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How to Survive an All Nighter. Don't Do It

Exam season is just around the corner. And so is the end of term and the impending feeling of a three week long Christmas holiday.

Unfortunately, this combination can be more than distracting as the festivities tempt you into spending  your days with friends and family rather than in a cold, dark corner of the library. Alone.

With this in mind it can be tempting to stay up all night in a bid to finish coursework and commit facts and figures to memory. However, all-nighters rarely lead to an automatic A; in fact, they can significantly impact your health. Let us explain…

The Importance of Sleep

Establishing a regular sleep pattern is important to ensure a healthy you. However, the lure of spending the nights socialising, cramming for exams, and then sleeping for a few hours here and there is often too compelling for students. But doing so can lead to deprived sleeping patterns and therefore implications on your health.

Playing a vital role in good health and mental well-being, the National Institute of Health suggests the average adult requires between 7 and 8 hours of sleep a night.  Whilst everyone’s individual sleep needs vary and some are able to function on less sleep, your body will work to support healthy brain function and maintain your physical health.

6 Surprising Effects of an All-Nighter

Whilst it may seem like cramming or staying up all night to finish a project is a great idea, we can assure you that it isn’t. In fact, all-nighters have been linked to impaired cognitive performance and a greater sensitivity to stress among a host of other consequences such as:

  1. Memory Difficulties

Why would you stay up all night cramming for an exam? In a bid to take in more information and remember all of the facts and figures that might be required in the exam.

However, pulling an all-nighter won’t help you here.

When you sleep, a part of your brain called the Hippocampus replays what you have learnt that day. This process helps you encode the things you have learnt into your long-term memory. If you don’t sleep, your long-term memory is affected and everything you thought you had memorised, you are likely to forget.

  1. You Won’t Be Able to Function

Your brain uses molecules called Adenosine Triphosphate (ATP) to help burn fuel. Staying awake for long periods of time means that your brain becomes less and less efficient at burning energy.

  1. Affected Immune System

Do you really want another round of a Fresher Flu type illness? No, we didn’t think so.

Your immune system produces protective cytokines and infection-fighting antibodies and cells whilst you are sleeping. These will fight foreign substances such as bacteria and viruses and gives the immune system more energy to defend against illness.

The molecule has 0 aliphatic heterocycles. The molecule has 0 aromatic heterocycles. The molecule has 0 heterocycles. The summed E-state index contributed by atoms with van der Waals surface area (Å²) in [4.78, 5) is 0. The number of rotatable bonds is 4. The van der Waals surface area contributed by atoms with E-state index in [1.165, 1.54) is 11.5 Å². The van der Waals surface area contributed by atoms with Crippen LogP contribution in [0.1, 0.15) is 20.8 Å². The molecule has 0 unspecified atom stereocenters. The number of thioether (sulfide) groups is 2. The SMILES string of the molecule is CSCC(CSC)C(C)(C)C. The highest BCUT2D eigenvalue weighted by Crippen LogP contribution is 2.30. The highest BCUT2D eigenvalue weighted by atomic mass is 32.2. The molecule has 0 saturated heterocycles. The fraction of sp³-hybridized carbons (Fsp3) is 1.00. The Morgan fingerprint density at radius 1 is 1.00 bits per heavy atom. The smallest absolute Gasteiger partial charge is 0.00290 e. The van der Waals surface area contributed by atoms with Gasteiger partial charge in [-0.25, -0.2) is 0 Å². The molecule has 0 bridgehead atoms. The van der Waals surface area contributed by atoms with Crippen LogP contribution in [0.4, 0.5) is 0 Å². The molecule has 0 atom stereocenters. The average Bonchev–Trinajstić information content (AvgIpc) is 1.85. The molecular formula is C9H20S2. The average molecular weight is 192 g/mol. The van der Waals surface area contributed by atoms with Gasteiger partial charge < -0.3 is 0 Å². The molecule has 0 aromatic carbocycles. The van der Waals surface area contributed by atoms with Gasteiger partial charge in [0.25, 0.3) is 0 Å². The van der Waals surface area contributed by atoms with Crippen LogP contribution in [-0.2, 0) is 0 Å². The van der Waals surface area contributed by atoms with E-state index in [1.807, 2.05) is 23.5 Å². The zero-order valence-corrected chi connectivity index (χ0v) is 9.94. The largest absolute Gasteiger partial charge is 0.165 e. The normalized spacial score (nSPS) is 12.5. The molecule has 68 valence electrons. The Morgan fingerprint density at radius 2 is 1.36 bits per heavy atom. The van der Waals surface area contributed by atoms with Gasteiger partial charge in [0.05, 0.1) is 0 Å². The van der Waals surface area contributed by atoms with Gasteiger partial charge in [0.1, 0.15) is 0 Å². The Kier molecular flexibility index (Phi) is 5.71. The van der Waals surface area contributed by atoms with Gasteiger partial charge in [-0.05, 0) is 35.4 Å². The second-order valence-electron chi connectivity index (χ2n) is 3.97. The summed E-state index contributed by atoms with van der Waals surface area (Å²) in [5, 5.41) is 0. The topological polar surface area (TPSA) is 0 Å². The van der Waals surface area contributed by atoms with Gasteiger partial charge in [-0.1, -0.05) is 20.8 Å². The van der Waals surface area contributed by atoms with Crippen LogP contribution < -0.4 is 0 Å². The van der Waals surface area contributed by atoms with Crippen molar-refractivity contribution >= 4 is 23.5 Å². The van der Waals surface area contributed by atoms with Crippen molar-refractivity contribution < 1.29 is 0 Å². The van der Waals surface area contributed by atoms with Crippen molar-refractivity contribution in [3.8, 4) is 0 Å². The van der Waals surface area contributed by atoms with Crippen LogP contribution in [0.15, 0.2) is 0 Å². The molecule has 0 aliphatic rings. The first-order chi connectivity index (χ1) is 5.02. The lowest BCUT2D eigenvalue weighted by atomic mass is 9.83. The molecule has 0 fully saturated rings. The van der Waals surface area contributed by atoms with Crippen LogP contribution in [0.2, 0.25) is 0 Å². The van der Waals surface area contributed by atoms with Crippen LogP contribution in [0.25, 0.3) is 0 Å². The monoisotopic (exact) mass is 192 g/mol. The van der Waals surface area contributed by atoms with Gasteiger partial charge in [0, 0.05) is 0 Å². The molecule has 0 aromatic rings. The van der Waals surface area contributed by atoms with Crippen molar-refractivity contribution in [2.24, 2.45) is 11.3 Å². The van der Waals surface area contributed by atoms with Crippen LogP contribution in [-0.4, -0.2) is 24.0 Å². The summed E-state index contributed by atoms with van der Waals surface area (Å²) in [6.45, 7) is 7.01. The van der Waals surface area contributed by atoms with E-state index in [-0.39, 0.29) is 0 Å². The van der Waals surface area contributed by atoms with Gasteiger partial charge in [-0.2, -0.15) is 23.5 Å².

Lack of sleep means that you’ll no longer be able to fend off foreign bodies and it will likely take you longer to recover from illness.

  1. Bad Judgement

With similar effects as point number 3 a lack of energy can negatively encroach on your daily live.

With minimal sleep, your brain is less efficient at burning energy. This can affect your prefrontal cortex which is ultimately responsible for good judgment and making smart decisions.  Certainly not what you want when leaving the house to undertake an exam on little, or no, sleep.

  1. Weight Gain

Lack of sleep, as if it hadn’t affected enough already, will alter two very important hormones.

Ghrelin, which tells us when to eat and Leptin, which us tells us when to stop eating, as you can imagine are essential to maintaining a healthy body weight. However, sleep deprivation means that our bodies produce more ghrelin and less Leptin making you more likely to grab another bag of crisps at 3 in the morning.

  1. Decline in Athletic Performance

Hoping to win the University football league or another trophy for your sporting collection before the term ends? Well, you’ll unlikely be player of the month if you don’t get enough sleep.

The effects of minimal sleep can be detrimental for athletes who need plenty of rest to ensure top performance. The main source of energy for an athlete is glucose and glycogen. Glycogen is stored in the muscles and the liver as an energy reserve that quickly supplies glucose. Lack of sleep can slow this process to around 30-40% meaning that endurance levels are affected.

Additionally, lack of sleep can increase levels of the stress hormone Cortisol which is linked to reducing tissue recovery and therefore can impair recovery time for athletes.

Improve Your Revision Techniques

Ensuring a work/life balance is key and may be the answer to helping you ace the new year exams, hand-ins, and dissertations.

You might be better off establishing a timetable so that you can effectively manage all of your activities; create to do lists and set realistic targets for each day; study with friends; or decide to reward yourself with each milestone achieved.

If you’re in need of a little help our team have comprised a list of top 10 tips to help improve your revision techniques. Why not have a read here {link to previous blog post}?

More Help and Information

The effects of sleep deprivation we have outlined above is by no means exhaustive, there are a host of negative effects all-nighters have on your body.

If you’re looking for accommodation for the next academic year already, give the team a call on 0117 930 8750 for more information regarding all of our student properties.

 

 

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